Most Canadians don't want to pay a carbon tax — period. They want it reduced or eliminated entirely, says a new Leger poll.
Of respondents, over half (55%) wanted the carbon tax reduced (18%) or abolished (37%), while a quarter (27%) are content with the status quo, reported the National Post.
Less than one in five (18%) Canadians want to pay annual tax hikes until 2030, when all except Québec will pay $170 per tonne of carbon emissions.
As of April 1, Québec pays 9 cents per litre of gas. It will rise to 22.5 cents per litre of gas by 2030.
The carbon tax currently costs Albertans 14.4 cents per litre of gas — up from 8.8 cents in 2021. That is expected to rise to 37.6 cents in 2030.
"It's become quite clear that the price the federal government has set is not the same in every province," Alberta Premier Danielle Smith told reporters on May 26.
"Québec is going to have a much lower carbon tax price than Alberta, and I suppose if the federal government were going to interfere in this matter, the courts would frown on differential pricing."
On December 9, the UCP leader told reporters she would look at using the Alberta Sovereignty Act to investigate this discrepancy. The party has yet to confirm if or when that motion would be tabled.
Though Alberta is typically the most anti-carbon tax province in Canada, the Maritimes usurped the conservative stronghold with 48% of respondents supporting its abolition, according to the poll.
On July 1, Atlantic Canada observed higher fuel prices and pushed back against the federal government soon after.
"We have a lot of factors that are working against us, and we can ill afford to see a higher price paid by Islanders, or Atlantic Canadians, at the pump," said P.E.I. Premier Dennis King.
Newfoundland and Labrador Premier Andrew Furey has penned two letters to Prime Minister Justin Trudeau, imploring him to reverse the tax hikes and pause clean fuel regulations citing financial uncertainty for residents.
Dated August 15, Furey has repeatedly expressed concern about the "detrimental and disproportionate impact" a second carbon tax would have on taxpayers.
According to Franco Terrazzano, Federal Director of the Canadian Taxpayers Federation (CTF), Nova Scotians paid the "single-biggest carbon tax hike in Canadian history" of 12 cents per litre, or $10 more per family at the pumps.
"The carbon tax makes the necessities of life more expensive, such as driving to work, keeping your home warm, or going to the grocery store," he said.
On average, most residents and households will pay more carbon tax than they receive in climate rebates.
"The carbon tax will cost the average Nova Scotia household $431 more than they get in annual rebates," said Terrazzano.
On March 14, Trudeau claimed the carbon tax puts more money in the pockets of Canadians.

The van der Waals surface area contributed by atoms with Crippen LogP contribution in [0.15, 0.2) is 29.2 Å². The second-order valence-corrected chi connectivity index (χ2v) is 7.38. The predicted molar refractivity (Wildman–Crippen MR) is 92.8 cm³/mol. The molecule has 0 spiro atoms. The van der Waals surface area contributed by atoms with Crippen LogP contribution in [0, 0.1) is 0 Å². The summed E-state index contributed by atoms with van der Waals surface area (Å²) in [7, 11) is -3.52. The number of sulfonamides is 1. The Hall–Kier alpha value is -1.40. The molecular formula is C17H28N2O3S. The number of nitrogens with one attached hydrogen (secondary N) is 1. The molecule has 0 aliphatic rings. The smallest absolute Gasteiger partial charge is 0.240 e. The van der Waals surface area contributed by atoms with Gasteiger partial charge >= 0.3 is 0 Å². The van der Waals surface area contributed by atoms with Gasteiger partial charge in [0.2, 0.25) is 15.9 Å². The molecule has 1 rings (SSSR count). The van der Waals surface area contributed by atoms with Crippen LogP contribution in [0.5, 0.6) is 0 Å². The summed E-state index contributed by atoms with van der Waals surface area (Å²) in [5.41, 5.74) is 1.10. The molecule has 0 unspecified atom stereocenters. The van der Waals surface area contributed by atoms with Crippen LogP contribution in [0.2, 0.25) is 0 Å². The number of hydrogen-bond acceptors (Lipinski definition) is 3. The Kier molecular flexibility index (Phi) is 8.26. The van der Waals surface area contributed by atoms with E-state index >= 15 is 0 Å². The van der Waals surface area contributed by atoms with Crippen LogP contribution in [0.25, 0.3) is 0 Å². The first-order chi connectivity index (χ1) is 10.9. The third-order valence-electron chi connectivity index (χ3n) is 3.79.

He claimed the average family of four in Bridgewater, Nova Scotia, would receive a climate action incentive cheque worth $272 every three months, starting in July.
"That's over $1,000 a year and more than makes up for the extra costs because of the carbon price," said Trudeau, adding: "This is how you fight climate change."
In April, Parliamentary Budget Officer (PBO) Yves Giroux updated his federal carbon tax report from March 2022 to include Atlantic Canada, and found that "most households will be worse off."
"Only the bottom quintile is better off, but everybody else is likely worse," said Giroux.
According to the PBO, Nova Scotia families from the lowest earning quintile would receive $226 in federal rebates, whereas the highest earners would pay $4,368 annually in 2030.
A similar family from Newfoundland and Labrador would receive $689, with the province's highest earners paying $4,872 in 2030.
According to the Leger poll, citizens support climate action, but don’t want to pay for it.
“When you just ask people, ‘Hey do you support all these great things?’ they’re tripping over themselves to say yes,” said Andrew Enns, executive vice president with Leger.
The intent behind the carbon tax is to disincentivize the use of fossil fuels by making them more expensive. However, Canadians largely didn’t seem to be changing their consumption patterns.
Less than a third (31%) of Canadians are travelling less because of the carbon tax, and three in ten (30%) are driving less.
Enns said this poll shows “a very specific policy that has a very specific economic consequence.”
Smith added that these decisions should be made at the local level and that they oppose a consumer carbon tax "for a good reason." She told reporters a carbon tax would increase electricity and home heating costs.
“And on that, it's very clear, ‘I don’t want to pay more,’” added Enns.